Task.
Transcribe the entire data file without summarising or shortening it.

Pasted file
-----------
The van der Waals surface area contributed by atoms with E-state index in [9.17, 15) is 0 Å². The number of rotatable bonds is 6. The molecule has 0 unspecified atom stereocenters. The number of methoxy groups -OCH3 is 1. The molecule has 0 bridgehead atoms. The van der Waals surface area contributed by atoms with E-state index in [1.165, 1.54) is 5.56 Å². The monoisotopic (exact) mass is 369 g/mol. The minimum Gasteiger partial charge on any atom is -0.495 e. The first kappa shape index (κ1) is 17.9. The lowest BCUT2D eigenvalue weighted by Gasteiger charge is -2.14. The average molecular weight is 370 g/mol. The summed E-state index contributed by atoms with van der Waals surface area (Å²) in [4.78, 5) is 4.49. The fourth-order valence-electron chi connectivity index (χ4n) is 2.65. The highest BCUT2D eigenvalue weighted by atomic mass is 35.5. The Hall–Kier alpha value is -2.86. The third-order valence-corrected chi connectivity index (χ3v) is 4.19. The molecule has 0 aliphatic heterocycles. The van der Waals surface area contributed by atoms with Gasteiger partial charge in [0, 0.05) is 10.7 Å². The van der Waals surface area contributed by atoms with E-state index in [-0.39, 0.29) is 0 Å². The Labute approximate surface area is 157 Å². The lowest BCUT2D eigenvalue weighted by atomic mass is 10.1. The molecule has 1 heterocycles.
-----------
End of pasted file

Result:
The van der Waals surface area contributed by atoms with E-state index in [9.17, 15) is 0 Å². The number of rotatable bonds is 6. The molecule has 0 unspecified atom stereocenters. The number of methoxy groups -OCH3 is 1. The molecule has 0 bridgehead atoms. The van der Waals surface area contributed by atoms with E-state index in [1.165, 1.54) is 5.56 Å². The monoisotopic (exact) mass is 369 g/mol. The minimum Gasteiger partial charge on any atom is -0.495 e. The first kappa shape index (κ1) is 17.9. The lowest BCUT2D eigenvalue weighted by Gasteiger charge is -2.14. The average molecular weight is 370 g/mol. The summed E-state index contributed by atoms with van der Waals surface area (Å²) in [4.78, 5) is 4.49. The fourth-order valence-electron chi connectivity index (χ4n) is 2.65. The highest BCUT2D eigenvalue weighted by atomic mass is 35.5. The Hall–Kier alpha value is -2.86. The third-order valence-corrected chi connectivity index (χ3v) is 4.19. The molecule has 0 aliphatic heterocycles. The van der Waals surface area contributed by atoms with Gasteiger partial charge in [0, 0.05) is 10.7 Å². The van der Waals surface area contributed by atoms with E-state index in [-0.39, 0.29) is 0 Å². The Labute approximate surface area is 157 Å². The lowest BCUT2D eigenvalue weighted by atomic mass is 10.1. The molecule has 1 heterocycles.